Eddie Marks and James Anthony were students at Stanford University when, working out of a dorm room earlier this year, they wrote an application for the Apple iPhone called Shotgun. It’s a mindless little program that lets you jerk your iPhone down and up to replicate the motion and sound of a shotgun being pumped and fired. Silly as it might seem, it has been wildly popular. Over three million people and counting have downloaded it from Apple’s iPhone App Store over the past three months.
With Shotgun, the duo hit the Apple app jackpot. They made two versions of the app: one that’s free and one with a few extra features that costs 99 cents. They’re reluctant to say exactly how much they’ve made, but admit it’s enough to support them and their new company, Inedible Software, for some time. “We’re both comfortable working for a year and if we don’t make any more money we’ll still be doing just fine,” says Anthony, on the phone from Palo Alto, Calif., a hotbed for app developers where the pair are now looking for an apartment. Since graduating last week they’ve been crashing on friends’ couches.
Their story underscores just how popular, and strange, the Apple app craze has become. There are now 50,000 apps on the App Store, which together account for one billion downloads. Very few will ever find an audience like Shotgun. In fact, when Marks and Anthony launched their game, four other people had the same idea—theirs just happened to get reviewed on a popular video-game site, and landed on the App Store’s top 100 list. “We got lucky,” says Anthony. Still, thousands of developers are churning out programs, hoping for their shot at iPhone fame and fortune.
The App Store was born last year when Apple opened the door to third party developers, letting them write any kind of program for the iPhone they could dream up. Some, like the app Shazam, are brilliant. It uses the iPhone’s microphone to listen to a song being played in a room and moments later tells you the name and artist. Some apps use the iPhone’s built-in GPS to provide mapping and tracking services, like Find My Car. Countless others do simple things, like organize shopping or to-do lists. Or provide the latest sports scores or news. (Yes, Maclean’s has one.) But most apps, like Shotgun, which uses the iPhone’s motion sensors, are simply meant to entertain—the sillier the better.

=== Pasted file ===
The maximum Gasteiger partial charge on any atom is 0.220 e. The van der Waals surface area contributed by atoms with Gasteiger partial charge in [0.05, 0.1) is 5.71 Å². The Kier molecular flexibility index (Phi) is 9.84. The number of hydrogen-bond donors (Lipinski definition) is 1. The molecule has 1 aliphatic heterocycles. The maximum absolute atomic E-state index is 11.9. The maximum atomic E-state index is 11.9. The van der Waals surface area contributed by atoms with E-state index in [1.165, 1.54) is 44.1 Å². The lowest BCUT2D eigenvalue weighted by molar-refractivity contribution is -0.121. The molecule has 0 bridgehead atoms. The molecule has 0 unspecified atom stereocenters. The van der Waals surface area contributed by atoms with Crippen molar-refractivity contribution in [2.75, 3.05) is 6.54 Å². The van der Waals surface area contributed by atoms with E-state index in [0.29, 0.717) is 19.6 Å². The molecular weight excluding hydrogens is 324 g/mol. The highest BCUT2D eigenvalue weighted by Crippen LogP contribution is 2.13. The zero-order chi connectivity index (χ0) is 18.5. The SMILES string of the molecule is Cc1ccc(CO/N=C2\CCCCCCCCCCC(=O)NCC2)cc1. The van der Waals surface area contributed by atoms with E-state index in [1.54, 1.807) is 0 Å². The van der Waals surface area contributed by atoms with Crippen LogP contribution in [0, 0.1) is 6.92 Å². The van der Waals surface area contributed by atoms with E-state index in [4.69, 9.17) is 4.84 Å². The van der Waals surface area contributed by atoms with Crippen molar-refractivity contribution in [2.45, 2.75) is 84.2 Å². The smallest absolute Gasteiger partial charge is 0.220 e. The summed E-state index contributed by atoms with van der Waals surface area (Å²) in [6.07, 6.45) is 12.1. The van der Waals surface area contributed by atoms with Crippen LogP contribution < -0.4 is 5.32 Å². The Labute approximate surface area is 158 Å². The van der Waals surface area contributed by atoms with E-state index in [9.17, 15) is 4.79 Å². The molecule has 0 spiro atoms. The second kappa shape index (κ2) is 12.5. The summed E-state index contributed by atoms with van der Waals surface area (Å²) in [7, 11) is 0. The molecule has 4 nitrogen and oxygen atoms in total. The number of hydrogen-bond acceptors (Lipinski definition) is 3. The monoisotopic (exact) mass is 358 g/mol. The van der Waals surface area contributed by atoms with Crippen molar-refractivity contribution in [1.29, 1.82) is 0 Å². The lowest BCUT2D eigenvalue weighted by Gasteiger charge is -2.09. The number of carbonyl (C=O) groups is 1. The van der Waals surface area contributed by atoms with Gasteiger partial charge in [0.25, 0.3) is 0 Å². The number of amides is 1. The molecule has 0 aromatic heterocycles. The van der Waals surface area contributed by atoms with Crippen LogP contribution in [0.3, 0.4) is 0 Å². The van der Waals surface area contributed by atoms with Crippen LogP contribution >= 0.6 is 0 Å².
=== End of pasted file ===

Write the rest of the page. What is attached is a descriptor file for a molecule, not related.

If anything, the App Store has emerged as a kind of repository of frat boy humour. Alex Miro is the founder of the popular website Krapps.com, which reviews some of the more tasteless apps, or crapps, as they’ve become known. He says there’s been a steady progression toward designing increasingly crass apps. First came the fart Apps, like iFart Mobile (it makes fart noises), then the burping and vomit apps. The latest fad is “spicy apps,” often featuring women in various stages of undress. One standout “crapp” is Sexy Alphabet, says Miro. The creators sum it up best: “We hired a professional voice model to speak all the letters of alphabet [sic] in a sexual and sophisticated way.”
This shadier side of the App Store is not without its risks for Apple and its reputation. It sparked controversy earlier this year after Krapps.com highlighted Baby Shaker, an app with which users shook their iPhone to stop a crying baby. Apple apologized for approving the app and removed it. Still, the App Store, warts and all, has been a stroke of marketing genius. Other smartphone companies, like Research In Motion, have tried to replicate the App Store, but none have come anywhere close to matching its size. Analysts predict that Apple’s dominant lead in apps will drive more and more iPhone sales. Meanwhile, for developers, the App Store is the place to be. And the silly apps are where the real money is. Miro estimates that iFart Mobile made upward of $500,000. (Apple takes a 30 per cent cut of app sales.)
Marks and Anthony have invested time and energy in more thoughtful apps, like one called Air Guitar. But those haven’t matched Shotgun’s success. Last week, the pair cranked out yet another mindless app, called Pow. (Jab your iPhone in front of you like a boxer and it makes punching sounds.) It was quick and easy, and left them feeling a certain sense of self-loathing. But the chance of making money from it was irresistible, they say. Still, they’re philosophical about their success. “We have mixed feelings about being known as the Shotgun guys,” says Anthony. “But we’re happy. We’ve brought joy to the world in whatever kind of quasi-destructive form it was.”